Mumbai Lake Survey

In 2016, GreenLine along with 120 students from St. Xavier’s College (Autonomous), Mumbai conducted a study to identify and map the lakes of the Mumbai city. This project was based on the previous study conducted by World Wide Fund for Nature (WWF) – India, Maharashtra State Office in 2009.

It is well known that Mumbai has three lakes i.e. Tulsi, Powai and Vihar which used to provide water to residents of Mumbai. Very few actually know that the city is blessed with many more in its BMC jurisdiction. These lakes are either polluted by human sewage or industrial effluents and have remained neglected with increasing urbanization. This study was aimed at identifying all those other smaller lakes and to collect basic information about these lakes and to compare the findings with WWF-India report of 2009 to observe what has changed over the years.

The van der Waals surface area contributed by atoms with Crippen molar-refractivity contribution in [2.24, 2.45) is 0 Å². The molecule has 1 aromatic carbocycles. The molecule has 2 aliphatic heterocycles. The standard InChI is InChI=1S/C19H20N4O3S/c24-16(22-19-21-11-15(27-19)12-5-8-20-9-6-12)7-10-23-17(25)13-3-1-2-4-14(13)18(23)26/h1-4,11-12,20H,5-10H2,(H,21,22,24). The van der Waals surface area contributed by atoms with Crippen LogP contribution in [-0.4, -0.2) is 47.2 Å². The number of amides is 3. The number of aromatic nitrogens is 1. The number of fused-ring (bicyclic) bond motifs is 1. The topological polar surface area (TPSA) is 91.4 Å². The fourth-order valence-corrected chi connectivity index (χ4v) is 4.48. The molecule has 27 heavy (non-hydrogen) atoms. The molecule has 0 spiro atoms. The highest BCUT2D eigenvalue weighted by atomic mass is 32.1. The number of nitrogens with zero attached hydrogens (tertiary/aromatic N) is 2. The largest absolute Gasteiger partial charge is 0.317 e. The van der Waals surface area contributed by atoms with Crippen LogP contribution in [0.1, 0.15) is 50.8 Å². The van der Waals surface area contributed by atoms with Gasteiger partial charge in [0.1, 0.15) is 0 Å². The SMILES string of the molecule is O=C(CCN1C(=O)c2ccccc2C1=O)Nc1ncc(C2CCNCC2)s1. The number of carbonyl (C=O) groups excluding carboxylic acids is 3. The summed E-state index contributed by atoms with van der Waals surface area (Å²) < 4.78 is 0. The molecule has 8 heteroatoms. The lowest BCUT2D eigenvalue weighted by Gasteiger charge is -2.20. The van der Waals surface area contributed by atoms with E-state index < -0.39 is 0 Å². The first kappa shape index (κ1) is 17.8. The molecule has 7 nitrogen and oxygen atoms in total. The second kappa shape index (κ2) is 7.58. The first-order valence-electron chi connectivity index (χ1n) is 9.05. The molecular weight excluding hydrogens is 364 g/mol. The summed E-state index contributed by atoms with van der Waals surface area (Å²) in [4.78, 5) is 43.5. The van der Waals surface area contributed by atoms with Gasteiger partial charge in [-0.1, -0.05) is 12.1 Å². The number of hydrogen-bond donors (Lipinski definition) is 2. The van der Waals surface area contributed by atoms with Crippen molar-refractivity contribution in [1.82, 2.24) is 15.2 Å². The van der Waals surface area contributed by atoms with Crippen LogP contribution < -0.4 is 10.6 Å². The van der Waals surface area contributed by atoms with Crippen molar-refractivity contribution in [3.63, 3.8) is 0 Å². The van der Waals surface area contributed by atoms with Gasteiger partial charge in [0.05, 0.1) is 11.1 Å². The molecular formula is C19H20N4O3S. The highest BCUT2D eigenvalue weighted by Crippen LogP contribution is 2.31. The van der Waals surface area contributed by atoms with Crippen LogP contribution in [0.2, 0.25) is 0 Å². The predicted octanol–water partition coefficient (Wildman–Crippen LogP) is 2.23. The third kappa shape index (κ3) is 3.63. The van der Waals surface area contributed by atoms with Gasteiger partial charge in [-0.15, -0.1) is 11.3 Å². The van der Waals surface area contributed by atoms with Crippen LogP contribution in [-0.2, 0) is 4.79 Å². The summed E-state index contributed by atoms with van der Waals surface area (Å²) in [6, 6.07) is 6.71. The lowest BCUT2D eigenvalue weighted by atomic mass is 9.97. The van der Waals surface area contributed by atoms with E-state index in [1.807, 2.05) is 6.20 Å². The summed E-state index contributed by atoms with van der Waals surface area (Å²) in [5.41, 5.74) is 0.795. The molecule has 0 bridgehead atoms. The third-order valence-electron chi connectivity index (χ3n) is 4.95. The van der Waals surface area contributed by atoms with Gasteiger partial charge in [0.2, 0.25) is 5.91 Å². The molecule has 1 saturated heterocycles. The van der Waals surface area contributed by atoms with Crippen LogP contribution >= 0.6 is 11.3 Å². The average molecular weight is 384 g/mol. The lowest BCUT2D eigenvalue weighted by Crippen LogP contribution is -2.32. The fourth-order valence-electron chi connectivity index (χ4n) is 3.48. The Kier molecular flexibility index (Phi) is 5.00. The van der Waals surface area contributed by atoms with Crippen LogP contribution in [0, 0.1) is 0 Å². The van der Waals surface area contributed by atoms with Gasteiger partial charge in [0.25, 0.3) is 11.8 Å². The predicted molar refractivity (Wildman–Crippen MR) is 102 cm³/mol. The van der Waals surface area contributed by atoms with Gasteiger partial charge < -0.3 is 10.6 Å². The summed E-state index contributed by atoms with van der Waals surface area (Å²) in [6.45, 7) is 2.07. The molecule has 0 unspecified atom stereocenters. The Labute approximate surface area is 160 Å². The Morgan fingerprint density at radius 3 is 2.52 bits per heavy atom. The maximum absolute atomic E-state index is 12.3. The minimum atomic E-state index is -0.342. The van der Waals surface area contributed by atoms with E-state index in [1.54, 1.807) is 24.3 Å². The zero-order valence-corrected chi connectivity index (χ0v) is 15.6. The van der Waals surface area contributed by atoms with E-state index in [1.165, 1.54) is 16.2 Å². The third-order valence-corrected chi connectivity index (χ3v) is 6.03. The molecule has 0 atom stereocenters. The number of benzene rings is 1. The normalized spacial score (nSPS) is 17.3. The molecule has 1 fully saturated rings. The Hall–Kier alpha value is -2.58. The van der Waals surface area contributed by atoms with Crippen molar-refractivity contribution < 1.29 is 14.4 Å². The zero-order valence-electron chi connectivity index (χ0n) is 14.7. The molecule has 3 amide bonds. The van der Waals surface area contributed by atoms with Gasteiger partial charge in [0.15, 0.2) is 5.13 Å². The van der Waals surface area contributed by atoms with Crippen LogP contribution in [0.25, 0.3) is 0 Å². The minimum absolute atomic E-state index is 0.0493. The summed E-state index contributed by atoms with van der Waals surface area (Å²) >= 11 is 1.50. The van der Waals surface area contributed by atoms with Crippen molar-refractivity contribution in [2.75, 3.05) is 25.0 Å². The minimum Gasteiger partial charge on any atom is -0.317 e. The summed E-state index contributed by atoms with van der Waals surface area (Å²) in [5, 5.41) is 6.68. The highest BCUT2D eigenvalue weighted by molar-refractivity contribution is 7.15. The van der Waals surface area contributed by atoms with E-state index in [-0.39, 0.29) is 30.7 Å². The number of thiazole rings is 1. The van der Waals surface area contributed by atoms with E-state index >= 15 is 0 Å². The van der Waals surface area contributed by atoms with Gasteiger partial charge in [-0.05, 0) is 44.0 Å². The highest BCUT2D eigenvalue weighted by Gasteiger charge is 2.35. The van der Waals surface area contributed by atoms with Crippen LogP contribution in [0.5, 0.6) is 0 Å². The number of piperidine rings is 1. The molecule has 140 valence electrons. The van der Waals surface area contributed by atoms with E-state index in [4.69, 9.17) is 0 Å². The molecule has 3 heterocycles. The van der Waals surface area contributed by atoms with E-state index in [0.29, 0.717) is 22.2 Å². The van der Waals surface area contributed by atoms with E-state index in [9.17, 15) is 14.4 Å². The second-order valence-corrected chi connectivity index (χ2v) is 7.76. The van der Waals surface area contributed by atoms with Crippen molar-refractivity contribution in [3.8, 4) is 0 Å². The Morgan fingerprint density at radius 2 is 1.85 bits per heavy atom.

Students conducted the study of 61 lakes in the Mumbai and Mumbai Suburban areas. The attributes such as GPS locations were recorded using Google maps or the mobile application such as ‘MyTracks’. Students observed the vegetation in and around the lake and also the fishing activity in lake. They also checked if any garbage is being disposed in the lake or has it been encroached upon. They also interviewed citizens to understand what are the different activities that are conducted in this lake or where and how the water is being used. At some places, the lakes were under private property and the students were not allowed to conduct the survey by authorities.

Few findings showed new artificial lake was created and a good vegetation was observed around the lake. Few students observed a lake that was under a property of builder and soon would have been encroached upon. Out of 61, water from only 3 lakes were being used for drinking purposes. Many were used for bathing and for washing clothes by few people. Most common observation in all the lakes was disposal of garbage, plastics, etc. Almost all the lakes were polluted and neglected by citizens as well as authorities. The data was submitted to GreenLine.